Acts of discriminatory violence, which target people because they belong, or are perceived to belong, to population groups that have a common characteristic such as their ethnic origin, religion, gender identity or sexual orientation, a disability, their age, their language, or the fact that they are homeless, are different from other crimes. Not only do they have a traumatic effect on the victims’ physical and mental health, but they also send a message to whole groups or communities, threatening them with violence and denying them the right to participate in society.
Such acts create fear and hostility far beyond the local environment, and even those that seem isolated can potentially trigger large-scale tensions and conflicts. Furthermore, discriminatory violence directly undermines the founding values of democracy, social cohesion and citizens’ security as stated by the European Union’s Charter of Fundamental Rights. Such violence has a devastating impact on many levels.
In its 2017 Security, Democracy and Cities Manifesto, Efus recommends that strategies to prevent and fight against discriminatory violence be ‘fully integrated’ into overall urban security strategies, and that local and regional authorities ‘play an active role in the fight against discrimination, based on the legal and political frameworks defined by European and national governments’. Efus also recommends increasing the diversity of local and regional authority staff and improving cooperation with legal and law enforcement authorities in order to provide better care to victims.
Projects on the prevention of discriminatory violence in sport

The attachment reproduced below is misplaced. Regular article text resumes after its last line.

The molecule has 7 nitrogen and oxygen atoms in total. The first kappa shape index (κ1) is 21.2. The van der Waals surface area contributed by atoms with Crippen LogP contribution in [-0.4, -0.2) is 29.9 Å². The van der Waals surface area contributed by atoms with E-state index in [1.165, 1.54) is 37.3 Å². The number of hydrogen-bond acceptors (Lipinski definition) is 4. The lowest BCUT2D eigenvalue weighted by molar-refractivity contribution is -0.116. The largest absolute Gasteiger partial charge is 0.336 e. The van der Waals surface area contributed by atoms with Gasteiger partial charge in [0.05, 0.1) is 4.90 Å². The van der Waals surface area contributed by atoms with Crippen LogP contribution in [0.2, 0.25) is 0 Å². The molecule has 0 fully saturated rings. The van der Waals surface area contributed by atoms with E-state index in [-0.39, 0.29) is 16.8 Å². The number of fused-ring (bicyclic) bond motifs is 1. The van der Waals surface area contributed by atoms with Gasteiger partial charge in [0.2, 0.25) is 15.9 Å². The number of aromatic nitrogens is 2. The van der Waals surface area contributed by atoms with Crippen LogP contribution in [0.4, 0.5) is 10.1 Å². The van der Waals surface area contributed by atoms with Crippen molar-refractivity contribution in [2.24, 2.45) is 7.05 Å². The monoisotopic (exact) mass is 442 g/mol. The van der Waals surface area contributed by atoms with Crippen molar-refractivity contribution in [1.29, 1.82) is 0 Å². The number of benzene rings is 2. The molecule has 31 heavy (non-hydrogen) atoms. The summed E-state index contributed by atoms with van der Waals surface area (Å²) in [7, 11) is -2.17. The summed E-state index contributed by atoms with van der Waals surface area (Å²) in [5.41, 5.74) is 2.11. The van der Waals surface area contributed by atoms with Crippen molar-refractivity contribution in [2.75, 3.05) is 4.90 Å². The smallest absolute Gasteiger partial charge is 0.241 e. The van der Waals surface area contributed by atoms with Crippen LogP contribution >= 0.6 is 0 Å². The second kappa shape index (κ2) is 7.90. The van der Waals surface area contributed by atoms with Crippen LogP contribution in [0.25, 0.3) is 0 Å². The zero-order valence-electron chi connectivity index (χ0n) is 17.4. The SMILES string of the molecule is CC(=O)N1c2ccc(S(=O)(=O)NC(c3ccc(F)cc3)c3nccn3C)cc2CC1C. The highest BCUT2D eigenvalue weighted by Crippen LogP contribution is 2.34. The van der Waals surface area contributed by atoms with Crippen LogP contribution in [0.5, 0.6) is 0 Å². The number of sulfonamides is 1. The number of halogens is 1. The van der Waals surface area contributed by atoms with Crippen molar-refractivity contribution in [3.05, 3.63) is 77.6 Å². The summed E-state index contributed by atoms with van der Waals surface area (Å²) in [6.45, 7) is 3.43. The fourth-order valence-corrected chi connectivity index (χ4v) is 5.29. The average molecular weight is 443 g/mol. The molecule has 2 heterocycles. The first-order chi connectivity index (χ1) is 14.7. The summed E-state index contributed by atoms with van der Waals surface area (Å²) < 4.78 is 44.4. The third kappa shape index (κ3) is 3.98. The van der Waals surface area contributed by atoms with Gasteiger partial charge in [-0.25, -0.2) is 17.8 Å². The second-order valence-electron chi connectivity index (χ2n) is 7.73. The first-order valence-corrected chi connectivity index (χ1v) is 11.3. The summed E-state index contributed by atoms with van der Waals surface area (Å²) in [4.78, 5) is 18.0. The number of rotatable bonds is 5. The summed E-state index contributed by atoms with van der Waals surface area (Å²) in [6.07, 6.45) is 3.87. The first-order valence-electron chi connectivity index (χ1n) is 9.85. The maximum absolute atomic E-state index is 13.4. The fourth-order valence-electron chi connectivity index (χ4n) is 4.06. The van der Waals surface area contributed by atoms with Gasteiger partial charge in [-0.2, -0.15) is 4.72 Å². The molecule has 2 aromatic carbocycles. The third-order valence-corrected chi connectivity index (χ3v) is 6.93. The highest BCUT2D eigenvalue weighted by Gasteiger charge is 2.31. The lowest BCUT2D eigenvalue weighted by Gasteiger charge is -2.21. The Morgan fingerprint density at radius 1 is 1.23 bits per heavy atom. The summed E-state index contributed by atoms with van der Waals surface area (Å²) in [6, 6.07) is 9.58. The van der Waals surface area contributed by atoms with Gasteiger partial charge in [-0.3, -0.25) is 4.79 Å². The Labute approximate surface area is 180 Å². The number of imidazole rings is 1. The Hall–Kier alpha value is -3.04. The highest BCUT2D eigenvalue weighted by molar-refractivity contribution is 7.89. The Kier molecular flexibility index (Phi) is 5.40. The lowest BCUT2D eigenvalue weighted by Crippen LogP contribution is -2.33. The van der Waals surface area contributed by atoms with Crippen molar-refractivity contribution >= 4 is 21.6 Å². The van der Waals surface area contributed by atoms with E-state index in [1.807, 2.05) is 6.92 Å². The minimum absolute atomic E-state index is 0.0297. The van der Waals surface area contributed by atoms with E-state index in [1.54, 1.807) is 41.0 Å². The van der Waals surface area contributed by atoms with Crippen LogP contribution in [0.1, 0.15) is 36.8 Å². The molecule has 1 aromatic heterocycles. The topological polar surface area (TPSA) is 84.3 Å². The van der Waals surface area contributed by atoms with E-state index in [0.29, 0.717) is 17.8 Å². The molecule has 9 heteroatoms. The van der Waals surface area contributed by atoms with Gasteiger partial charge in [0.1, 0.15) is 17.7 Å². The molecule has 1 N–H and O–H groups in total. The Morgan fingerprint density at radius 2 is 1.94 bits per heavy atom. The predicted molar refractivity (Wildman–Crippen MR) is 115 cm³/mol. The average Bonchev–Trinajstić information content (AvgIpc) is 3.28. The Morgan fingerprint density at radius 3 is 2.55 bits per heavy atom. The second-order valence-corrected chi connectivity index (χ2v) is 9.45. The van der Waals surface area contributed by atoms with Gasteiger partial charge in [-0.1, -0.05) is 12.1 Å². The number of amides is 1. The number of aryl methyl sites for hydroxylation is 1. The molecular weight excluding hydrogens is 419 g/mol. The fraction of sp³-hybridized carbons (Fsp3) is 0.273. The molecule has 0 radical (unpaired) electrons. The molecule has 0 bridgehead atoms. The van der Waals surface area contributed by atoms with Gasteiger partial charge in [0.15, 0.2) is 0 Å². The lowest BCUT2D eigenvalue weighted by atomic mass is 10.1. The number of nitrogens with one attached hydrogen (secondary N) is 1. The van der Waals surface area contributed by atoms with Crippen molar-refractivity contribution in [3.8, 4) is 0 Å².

For more than 20 years, Efus has been leading or taking part in projects that seek to prevent discriminatory violence in professional and amateur sport. Indeed, incidents of violence and discrimination in sport have a significant impact on social cohesion because of sport’s huge popularity, especially in the case of football. On the other hand, sport is also an efficient channel to convey civic values of tolerance and respect because so many people take part in it, particularly children and young people. This is why Efus has worked for many years to support local and regional authorities that host sports events in participating in preventive and educational initiatives in amateur sport that promote tolerance and non-discrimination. Efus has thus led or participated in projects on: preventing racism on the occasion of the Euro2000 football tournament; preventing violence stadia; collecting and disseminating local practices of prevention through sport in Europe, and preventing discriminatory violence in amateur sport. These projects are:
MATCH SPORT (Make Amateur Sport Tolerant by Eliminating Racism and Discrimination) (2019-2020)
Discover the actions implemented in communities across Europe through our summary documents, which present the key elements of each of these initiatives, including their context, objectives, activities, budget, evaluation. All of our practice and summary sheets can be found on Efus Network.